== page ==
Columbia University president Lee C. Bollinger, a scholar of the U.S. Constitution’s First Amendment, which lays out the right to freedom of speech, stood firm against pressure to cancel the event, and instead promised tough questions for the Iranian leader.


Bollinger’s introductory remarks amounted to a vicious rebuke of the Iranian leader.


“Mr. President, you exhibit all the signs of a petty and cruel dictator,” said Bollinger, to loud applause. “You are either brazenly provocative or astonishingly uneducated.”


Bollinger challenged the Iranian leader to explain his denial of the Holocaust, his call for the destruction of the state of Israel, his role in funding Hezbollah and Iraqi insurgents, and his true intentions regarding uranium enrichment. “I doubt that you will have the intellectual courage to answer these questions,” Bollinger said.


Ahmadinejad responded by suggesting that Bollinger’s opening statement was replete with inaccuracies, and that, as a fellow academic and guest of the university, it was not appropriate to level insults.


He denied ever having suggested that the Holocaust did not occur, but instead challenged academics to continue tackling the “facts.” “Why is it not open to all forms of research? … Why is it that the Palestinian people are paying for an event they had nothing to do with?” he said, to sporadic “boos” from the audience.


On the question of Iran’s proposed nuclear program, Ahmadinejad argued that his country was in full compliance with the standards set by the International Atomic Energy Agency. When asked why he wouldn’t allow American oversight of the nuclear program, he responded, “If you have trouble giving us spare parts for civilian aircraft, what is the expectation that you’ll give us fuel for nuclear development?”


Many students felt that Bollinger’s opening remarks were too harsh for a visiting foreign dignitary. “Remember that Columbia University initiated the invitation. How can they then turn around and insult him like that?” said Mike Hunter, 37, a local resident and graduate student at the university.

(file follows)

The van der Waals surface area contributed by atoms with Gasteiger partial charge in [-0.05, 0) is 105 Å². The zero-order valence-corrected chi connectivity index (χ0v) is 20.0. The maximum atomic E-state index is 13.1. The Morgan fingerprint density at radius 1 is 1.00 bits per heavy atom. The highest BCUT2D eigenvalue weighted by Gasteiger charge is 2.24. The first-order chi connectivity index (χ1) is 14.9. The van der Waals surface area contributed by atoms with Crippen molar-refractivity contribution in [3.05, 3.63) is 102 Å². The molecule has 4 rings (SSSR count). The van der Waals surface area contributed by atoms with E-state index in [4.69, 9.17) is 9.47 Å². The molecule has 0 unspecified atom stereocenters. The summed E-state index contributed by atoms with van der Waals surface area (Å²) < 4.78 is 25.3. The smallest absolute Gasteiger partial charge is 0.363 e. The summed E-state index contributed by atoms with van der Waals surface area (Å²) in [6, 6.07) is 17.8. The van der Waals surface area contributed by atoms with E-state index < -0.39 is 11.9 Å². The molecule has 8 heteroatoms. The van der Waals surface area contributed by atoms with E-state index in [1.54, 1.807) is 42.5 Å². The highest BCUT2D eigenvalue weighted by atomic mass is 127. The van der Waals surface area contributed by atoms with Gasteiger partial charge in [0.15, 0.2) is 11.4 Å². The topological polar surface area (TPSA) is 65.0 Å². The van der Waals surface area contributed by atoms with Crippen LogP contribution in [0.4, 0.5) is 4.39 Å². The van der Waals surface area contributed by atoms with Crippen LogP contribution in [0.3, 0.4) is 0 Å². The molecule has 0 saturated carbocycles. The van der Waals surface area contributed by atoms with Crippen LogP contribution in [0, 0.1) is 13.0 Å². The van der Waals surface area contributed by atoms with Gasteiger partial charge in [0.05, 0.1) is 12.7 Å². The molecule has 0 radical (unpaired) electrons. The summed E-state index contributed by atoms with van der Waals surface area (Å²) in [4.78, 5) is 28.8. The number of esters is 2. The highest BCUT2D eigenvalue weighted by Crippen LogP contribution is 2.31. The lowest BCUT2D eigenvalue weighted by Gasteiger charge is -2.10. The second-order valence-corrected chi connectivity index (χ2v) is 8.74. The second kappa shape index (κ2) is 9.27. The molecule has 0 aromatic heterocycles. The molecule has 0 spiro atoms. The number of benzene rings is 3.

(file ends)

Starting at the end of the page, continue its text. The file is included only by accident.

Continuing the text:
“[Bollinger] first alienated the Jewish groups and the right by inviting the man to speak, and then proceeded to alienate the supporters of the event on the left by so heavily insulting the guy,” he said.


“I think we all just wasted a day at Columbia,” said journalism Prof. Ari Goldman, a former religion reporter at the New York Times and author of The Search for God at Harvard. “I was opposed to this invitation from the beginning,” he added.


“I think it’s going to hurt the school in terms of fundraising, I think it’s going to hurt the school in terms of reputation, and I really don’t see anything positive about it.”


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ABOUT THIS AUTHOR


Omar Soliman is a graduate student at the Columbia University School of Journalism in New York City. He has previously worked for Warren Kinsella at the Daisy Consulting Group in Toronto and is currently completing an internship with the CBC United Nations Bureau.